Meteorology 400/800:  Weather Chart Analysis and Discussion

F 0810-1100
604 Thornton Hall

Fall 2009

Instructor: Dr. John Monteverdi, Professor of Meteorology
Office hours: MW 10-1100; T 1300-1400; or many hours by appointment
Office: 613 Thornton Hall
Phone: 338-7728
E-mail: montever@sfsu.edu

Last Updated Thu, December 17, 2009 2:00 PM

 

Prerequisites:
  • Metr 201 or equivalent* and consent of instructor; corequisite, Metr 460.
  • To obtain graduate (800) credit for this course, a student must be enrolled in the MS in Applied Geosciences AND/OR have consent of the instructor.

    * Equivalent courses may NOT be non-majors meteorology survey courses or labs.

 

 


Syllabus:

Includes course overview, goals, and assignment summary

Oakland 1E: Diagnosing Weather In Oakland

Student Membership in American Meteorological Society

Discussion Page

Lab Exercises

Exercise 1: Thermodynamic Diagrams: Plotting and Interpretation of a Simple Sounding (Marine Layer) (Resources)

Exercise 2: Thermodynamic Diagrams: Interpretation and Plotting of the Radiosonde Code (Midland Sounding)

Exercise 3-Part I: Basic Chart Analysis (Please review all pertinent information from Metr 200/201)

Exercise 3-Part II: Surface Observations (METARS) and Synoptic-scale Frontal Analysis (Please review all pertinent information from Metr 200/201) (Due 12/11/09)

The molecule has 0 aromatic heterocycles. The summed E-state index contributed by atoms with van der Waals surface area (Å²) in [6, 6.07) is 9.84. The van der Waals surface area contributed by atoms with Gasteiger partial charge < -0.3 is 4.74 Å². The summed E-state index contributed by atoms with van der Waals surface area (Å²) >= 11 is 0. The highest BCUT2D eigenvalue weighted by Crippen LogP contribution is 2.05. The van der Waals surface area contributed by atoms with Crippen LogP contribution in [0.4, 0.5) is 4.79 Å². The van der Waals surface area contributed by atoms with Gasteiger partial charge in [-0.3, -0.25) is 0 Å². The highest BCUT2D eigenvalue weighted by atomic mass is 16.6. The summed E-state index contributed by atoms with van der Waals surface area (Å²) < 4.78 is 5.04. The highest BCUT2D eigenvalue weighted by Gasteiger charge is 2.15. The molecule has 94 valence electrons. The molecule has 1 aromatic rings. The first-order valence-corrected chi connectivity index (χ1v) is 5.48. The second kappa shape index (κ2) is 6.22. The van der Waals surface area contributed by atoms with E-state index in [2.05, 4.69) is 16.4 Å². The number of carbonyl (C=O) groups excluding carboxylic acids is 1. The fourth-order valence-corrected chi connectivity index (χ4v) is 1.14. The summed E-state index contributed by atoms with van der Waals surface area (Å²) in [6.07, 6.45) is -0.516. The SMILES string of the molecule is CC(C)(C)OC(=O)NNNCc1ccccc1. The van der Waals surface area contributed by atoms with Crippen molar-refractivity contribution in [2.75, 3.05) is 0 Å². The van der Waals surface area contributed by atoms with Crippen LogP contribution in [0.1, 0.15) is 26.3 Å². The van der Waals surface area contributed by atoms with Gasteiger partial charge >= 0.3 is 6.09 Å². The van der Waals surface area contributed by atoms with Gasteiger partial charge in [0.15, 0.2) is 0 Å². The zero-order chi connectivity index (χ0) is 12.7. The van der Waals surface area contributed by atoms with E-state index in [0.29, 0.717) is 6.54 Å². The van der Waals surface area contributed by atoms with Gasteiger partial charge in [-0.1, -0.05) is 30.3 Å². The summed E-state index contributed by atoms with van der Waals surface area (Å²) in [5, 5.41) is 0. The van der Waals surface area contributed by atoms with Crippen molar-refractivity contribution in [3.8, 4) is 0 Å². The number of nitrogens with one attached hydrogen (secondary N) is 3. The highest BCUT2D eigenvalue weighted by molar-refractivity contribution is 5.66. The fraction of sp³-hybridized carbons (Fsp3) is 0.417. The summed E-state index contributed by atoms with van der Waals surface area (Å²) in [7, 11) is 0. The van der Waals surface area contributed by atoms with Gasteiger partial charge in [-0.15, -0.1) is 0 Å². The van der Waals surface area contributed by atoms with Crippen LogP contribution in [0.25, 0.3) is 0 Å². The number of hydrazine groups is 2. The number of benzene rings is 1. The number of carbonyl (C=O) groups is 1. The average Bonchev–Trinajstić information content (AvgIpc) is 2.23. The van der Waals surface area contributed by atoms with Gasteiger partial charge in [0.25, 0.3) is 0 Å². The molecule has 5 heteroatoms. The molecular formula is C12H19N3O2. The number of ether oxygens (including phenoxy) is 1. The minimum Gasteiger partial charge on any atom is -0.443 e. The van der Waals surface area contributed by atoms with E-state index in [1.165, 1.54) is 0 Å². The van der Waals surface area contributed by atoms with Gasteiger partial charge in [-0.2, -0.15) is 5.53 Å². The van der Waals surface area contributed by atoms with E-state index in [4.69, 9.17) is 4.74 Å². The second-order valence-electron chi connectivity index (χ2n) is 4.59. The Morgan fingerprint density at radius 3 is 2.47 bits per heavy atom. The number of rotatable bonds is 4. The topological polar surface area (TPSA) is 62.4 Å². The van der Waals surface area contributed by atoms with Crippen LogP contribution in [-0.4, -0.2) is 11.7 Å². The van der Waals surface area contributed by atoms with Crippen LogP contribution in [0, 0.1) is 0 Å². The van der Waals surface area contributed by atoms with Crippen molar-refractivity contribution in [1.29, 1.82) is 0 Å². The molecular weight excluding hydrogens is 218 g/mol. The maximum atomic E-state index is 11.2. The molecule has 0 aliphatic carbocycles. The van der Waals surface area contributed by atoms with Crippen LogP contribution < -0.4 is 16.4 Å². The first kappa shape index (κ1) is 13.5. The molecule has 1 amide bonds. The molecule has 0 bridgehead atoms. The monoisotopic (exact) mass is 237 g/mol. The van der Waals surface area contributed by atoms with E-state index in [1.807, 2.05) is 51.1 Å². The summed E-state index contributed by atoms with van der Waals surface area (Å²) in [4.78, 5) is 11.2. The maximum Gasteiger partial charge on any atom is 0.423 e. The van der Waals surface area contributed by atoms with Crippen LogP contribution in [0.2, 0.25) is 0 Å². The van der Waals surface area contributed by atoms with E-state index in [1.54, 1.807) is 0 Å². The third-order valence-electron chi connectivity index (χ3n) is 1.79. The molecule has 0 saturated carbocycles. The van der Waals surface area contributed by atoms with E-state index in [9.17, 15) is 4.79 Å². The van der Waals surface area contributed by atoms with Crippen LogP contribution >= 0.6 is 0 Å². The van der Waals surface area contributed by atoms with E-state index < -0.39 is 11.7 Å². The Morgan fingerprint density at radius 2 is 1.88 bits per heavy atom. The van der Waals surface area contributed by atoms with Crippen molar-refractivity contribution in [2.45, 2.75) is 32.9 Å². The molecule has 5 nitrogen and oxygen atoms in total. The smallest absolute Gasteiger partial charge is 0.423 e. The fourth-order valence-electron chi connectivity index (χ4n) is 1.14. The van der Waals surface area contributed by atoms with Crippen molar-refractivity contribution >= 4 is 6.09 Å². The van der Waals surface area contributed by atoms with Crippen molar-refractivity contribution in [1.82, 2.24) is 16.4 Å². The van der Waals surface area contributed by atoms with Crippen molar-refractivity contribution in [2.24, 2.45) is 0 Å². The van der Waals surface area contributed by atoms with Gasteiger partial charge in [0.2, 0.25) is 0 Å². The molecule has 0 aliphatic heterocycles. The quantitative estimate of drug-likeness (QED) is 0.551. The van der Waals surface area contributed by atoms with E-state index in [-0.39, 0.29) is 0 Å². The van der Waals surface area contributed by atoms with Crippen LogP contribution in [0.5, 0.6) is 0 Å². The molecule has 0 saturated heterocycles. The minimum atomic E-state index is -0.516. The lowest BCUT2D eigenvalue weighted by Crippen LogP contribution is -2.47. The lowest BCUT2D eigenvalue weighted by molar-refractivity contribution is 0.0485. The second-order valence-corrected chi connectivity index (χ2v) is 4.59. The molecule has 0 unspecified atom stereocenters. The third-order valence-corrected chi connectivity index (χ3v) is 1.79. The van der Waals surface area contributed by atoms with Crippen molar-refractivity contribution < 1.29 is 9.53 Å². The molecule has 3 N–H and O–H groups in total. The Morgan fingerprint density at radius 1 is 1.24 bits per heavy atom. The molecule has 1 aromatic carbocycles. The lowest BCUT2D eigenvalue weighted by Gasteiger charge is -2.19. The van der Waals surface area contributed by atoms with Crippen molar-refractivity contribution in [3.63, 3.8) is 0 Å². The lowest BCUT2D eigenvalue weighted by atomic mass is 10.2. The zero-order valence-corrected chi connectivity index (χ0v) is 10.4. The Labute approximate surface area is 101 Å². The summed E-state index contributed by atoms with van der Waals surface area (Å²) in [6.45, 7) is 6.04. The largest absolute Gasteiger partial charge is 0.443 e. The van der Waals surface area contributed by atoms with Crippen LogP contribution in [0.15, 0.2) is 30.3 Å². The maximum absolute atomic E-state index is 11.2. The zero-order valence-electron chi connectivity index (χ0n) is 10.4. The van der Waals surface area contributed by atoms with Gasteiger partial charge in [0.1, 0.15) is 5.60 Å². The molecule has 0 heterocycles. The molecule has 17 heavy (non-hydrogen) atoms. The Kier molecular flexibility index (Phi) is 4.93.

Exercise 4: Temperature Advection

Exercise 5: West Coast Wave Cyclone (Due 12/14/09)

Exercise 6: Final Synthesis (Due 12/14/09)

Day of Class Presentations

November 20, 2009

November 6, 2009

October 30, 2009

October 16, 2009

October 9, 2009

September 25, 2009

Answer

Links

(Note: it is assumed that students have mastered the assignments in Meteorology 200/201)

WGSL Scripts

Metr 200/201 Assignments Page

Metr 200/201/400 Products Page

Class Day Resources:


Exercise 5

Friday 11 December 2009

Friday 4 December 2009

Reading: Vasquez, Weather Forecasting Handbook, pp.96-100; Vasqez, Weather Map Handhbook, pp. 93-104 (Numerical Weather Prediction)

Exercises 3 and 4

Friday 20 November 2009

Friday 13 November 2009

Weather Map Analysis

Frontal Analysis

Friday 6 November 2009

Friday 16 October 2009

Friday 9 October 2009

2 October 2009

Layer Sinking/Lifting:

Subsidence Inversion

  1. Activity -- Plot the the sounding of a 100 mb deep layer, with a temperature of -74 at 200 mb at its top, and -58 at 300 mb at its bottom.
  2. Activity -- Assume that synoptic scale sinking occurs....such that the whole column sinks 300 mb. Take the temperature at the bottom and follow a dry adiabat to 600 mb, and take hte temperature at the top and follow a dry adabat to 500 mb--connect the new points with a straight line...that is your transformed sounding.